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Re: bin/50834 (/bin/sh incorrectly treats ${unset_or_null_var:-} as '')

The following reply was made to PR bin/50834; it has been noted by GNATS.

From: Robert Elz <kre%munnari.OZ.AU@localhost>
Subject: Re: bin/50834 (/bin/sh incorrectly treats ${unset_or_null_var:-} as '')
Date: Sat, 05 Mar 2016 12:59:15 +0700

 I tried to send this message (a message like this) soon after the previous
 one - it arrived at NetBSD's mailer, but after that, no idea (maybe I
 made a typo in the addresses somewhere).
 The point was that in the previous message, I reversed the test
 cases, $@"" is the one that works, and ""$@ is the one that doesn't.
 The cause turns out to be the output format of the parser in the
 shell - the parser appears to process everything correctly, but the
 output is "quoted" var @ or var @ "quoted" (with a null string, ie: nothing,
 after "quoted" in both cases.)   The problem is that "$@" also produces
 "quoted" var @.   Here the "var @" is the operand of "quoted".  That one
 is a very special case, if $@ is empty, the "$@" simply vanishes when it
 is evaluated.  Since the evaluation routine cannot tell the difference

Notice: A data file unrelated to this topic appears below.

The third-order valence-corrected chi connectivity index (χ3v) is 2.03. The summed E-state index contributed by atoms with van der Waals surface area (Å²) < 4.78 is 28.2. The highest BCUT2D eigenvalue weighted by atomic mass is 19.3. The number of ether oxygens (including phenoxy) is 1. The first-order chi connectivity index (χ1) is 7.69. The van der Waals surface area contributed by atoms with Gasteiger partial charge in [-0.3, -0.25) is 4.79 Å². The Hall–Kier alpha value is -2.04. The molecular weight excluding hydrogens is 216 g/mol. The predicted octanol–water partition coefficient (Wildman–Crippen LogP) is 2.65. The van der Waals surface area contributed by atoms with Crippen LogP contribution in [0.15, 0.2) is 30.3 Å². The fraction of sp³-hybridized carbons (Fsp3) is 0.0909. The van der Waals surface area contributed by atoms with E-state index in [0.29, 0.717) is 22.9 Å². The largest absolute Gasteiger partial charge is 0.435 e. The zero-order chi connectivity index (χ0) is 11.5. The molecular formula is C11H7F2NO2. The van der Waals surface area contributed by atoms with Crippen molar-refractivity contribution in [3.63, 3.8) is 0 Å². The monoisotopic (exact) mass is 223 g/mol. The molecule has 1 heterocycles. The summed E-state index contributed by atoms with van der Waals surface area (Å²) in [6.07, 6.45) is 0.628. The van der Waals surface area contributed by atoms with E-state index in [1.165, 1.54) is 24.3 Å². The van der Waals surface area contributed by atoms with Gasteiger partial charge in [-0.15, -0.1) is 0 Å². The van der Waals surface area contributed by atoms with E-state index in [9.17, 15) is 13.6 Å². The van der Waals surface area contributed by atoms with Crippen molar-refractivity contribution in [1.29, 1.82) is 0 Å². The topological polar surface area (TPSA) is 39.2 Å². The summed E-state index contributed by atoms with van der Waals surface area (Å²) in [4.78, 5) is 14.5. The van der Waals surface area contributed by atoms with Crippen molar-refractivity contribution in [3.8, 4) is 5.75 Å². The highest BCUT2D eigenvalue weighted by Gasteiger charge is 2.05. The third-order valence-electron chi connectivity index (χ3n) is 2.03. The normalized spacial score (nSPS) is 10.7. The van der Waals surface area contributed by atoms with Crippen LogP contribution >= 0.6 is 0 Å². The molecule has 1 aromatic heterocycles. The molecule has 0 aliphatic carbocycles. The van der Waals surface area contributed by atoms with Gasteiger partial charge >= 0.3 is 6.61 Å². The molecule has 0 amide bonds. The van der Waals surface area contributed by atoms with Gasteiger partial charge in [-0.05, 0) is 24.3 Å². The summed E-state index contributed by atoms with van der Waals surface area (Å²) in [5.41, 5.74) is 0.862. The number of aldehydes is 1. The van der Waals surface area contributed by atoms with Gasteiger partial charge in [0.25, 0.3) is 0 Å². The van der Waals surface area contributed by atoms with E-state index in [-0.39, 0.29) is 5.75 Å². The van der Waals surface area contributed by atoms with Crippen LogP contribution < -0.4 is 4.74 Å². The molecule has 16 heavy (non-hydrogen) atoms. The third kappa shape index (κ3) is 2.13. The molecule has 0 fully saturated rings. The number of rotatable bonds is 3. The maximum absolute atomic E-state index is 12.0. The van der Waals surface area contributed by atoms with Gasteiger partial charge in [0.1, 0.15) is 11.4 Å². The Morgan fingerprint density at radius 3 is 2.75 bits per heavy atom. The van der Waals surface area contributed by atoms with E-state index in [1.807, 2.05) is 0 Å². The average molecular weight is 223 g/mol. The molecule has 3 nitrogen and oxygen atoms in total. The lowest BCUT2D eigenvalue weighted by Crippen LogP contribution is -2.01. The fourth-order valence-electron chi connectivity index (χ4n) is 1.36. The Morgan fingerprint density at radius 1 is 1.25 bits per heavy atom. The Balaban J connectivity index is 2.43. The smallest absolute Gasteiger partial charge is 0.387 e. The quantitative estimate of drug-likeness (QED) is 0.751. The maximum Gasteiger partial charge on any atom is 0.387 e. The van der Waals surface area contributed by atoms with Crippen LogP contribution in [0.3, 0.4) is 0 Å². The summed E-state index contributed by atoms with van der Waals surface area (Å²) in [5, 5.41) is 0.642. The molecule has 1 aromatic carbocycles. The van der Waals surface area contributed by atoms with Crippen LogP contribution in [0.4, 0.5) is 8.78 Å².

between ""$@ and "$@" because they look just the same in the intermediate
 form, ""$@ also vanishes when $@ is empty.
 The intermediate form has an "endquote" operator, but it is used rarely.
 I suspect that the fix for this is going to have it used more frequently.
 And after all this, this problem turns out to have nothing to do with the
 subject of the PR, which doesn't involve quotes at all (if quotes were
 present, anywhere that is legal according to the syntax, a null string would
 be the correct result.)   I am getting a handle on that bug as well, but it
 turns out to be a devious one to locate...   I know I said in the PR that
 I didn't think I would bother looking, as ${N} and ${N-} both produce the
 same output, so the form with the '-' seems useless - but it was pointed
 out to me that the ${N-} form is the correct way to refer to a variable that
 might be unset, if it is possible that the -u (nounset) might be set.
 ${N} would generate an error, ${N-} produces the same output, regardless
 of the value of the nounset option.  So, this form is not as useless as I
 expected.   It helps that FreeBSD's shell (which shares much of its history
 with ours) has these bugs fixed - but they have changed so much more than
 we have, that finding just what fixed it is not trivial.   They also have
 bugs that we don't (any more) so simply using their code is also not the
 best solution.

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